Secondly, there is also a possibility of tension among religions causing division in the State, especially when religions claim that they are revealed.  What is even more dangerous is when believers of one religion attempt to impose their beliefs on others.  This can lead to proselytism and competition, giving rise to religious wars.  Consequently, it is in the interest of the State to ensure that all religions co-exist and cooperate with each other.   Indeed, the duty of the State is not simply to respect the freedom of worship but to make sure that religions do not function in such a way that could bring disorder to the country.  Unfortunately, instead of the State playing the role of peacemaker, in some countries, the State imposes on all one religion, or disallows the practice of any religion other than the State religion, or simply imposes secularism on the peoples.  Instead of worshipping God, they are called to worship the State, to and give their total allegiance and loyalty to the State and its constitutions.

In the light of these conflicts, we can understand why religions are ironically often seen as a cause of disunity in the world when they are meant to promote peace and unity.  We can also appreciate why throughout the ages, kings and governments have sought to instill order and unity by ensuring that the kingdom has only one religion at most, or better still, have no religion.  The truth is that having many religions can be divisive if not dealt with carefully.  For this same reason, most countries are moving towards secularization so that the State is seen as a neutral body in overseeing the rights of each religion.  How, then, can this whole relationship between religion and the State be better handled?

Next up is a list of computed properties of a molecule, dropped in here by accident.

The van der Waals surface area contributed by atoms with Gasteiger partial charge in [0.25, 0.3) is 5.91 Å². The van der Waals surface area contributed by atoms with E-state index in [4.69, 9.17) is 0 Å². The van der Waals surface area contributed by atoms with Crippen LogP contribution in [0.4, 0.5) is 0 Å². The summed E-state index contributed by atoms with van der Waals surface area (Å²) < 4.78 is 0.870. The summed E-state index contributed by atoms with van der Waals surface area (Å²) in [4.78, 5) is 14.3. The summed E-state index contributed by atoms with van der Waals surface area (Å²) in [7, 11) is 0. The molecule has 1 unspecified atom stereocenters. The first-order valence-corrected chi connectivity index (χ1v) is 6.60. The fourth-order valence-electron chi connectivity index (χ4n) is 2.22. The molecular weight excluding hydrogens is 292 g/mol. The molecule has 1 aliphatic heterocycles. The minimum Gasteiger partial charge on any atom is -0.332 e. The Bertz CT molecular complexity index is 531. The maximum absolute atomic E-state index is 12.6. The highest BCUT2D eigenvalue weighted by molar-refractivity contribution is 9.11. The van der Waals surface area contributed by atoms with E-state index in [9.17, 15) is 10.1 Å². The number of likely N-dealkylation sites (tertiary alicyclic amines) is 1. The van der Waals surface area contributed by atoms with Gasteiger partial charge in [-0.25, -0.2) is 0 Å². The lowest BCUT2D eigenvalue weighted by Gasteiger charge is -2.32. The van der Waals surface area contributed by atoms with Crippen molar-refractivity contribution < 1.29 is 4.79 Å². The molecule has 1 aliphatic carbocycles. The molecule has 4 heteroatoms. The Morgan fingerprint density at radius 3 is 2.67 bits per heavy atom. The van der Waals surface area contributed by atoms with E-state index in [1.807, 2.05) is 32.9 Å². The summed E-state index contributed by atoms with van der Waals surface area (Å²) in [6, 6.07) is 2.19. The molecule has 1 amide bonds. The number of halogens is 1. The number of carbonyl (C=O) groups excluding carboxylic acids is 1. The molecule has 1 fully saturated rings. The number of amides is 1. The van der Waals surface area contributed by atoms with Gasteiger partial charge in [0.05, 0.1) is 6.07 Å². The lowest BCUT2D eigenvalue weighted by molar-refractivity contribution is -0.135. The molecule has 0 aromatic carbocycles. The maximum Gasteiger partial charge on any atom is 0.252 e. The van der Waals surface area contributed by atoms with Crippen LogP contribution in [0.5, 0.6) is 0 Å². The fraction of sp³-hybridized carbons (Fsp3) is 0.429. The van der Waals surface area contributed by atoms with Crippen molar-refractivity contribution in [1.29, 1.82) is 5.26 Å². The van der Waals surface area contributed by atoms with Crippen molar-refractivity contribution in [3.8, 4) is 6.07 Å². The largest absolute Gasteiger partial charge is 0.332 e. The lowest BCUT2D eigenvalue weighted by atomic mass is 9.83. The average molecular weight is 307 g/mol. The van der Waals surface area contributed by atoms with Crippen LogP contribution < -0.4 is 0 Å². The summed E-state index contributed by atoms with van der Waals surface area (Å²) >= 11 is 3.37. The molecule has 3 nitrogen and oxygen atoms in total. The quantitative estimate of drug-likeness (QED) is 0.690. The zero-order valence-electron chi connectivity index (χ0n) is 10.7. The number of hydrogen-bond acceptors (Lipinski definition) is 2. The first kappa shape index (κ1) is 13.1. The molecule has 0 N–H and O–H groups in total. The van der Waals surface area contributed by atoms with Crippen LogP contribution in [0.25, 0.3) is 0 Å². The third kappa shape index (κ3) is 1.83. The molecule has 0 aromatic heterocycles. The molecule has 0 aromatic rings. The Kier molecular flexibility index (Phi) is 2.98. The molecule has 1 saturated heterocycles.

1.2.   The Urgency to Increase the Religious Common Space

It is within this context that we are called to explore how religions can increase their common space so that the fostering of religions in a secular society will not result in religious conflict, competition and misunderstandings but truly become an important and essential partner in the development of the people, especially values and morals which are so necessary in ensuring that humanity does not become a people without a soul.

At any rate, economic and technological progress without human development will result in moral decadence.   A society without the absolute values of integrity, honesty, diligence, respect, trust, fraternal concern and care for the poor and the weak, will disintegrate.  If a society is lacking in graciousness, then individualism, materialism and self-centredness will prevail.  Even the government would not be at the service of the people!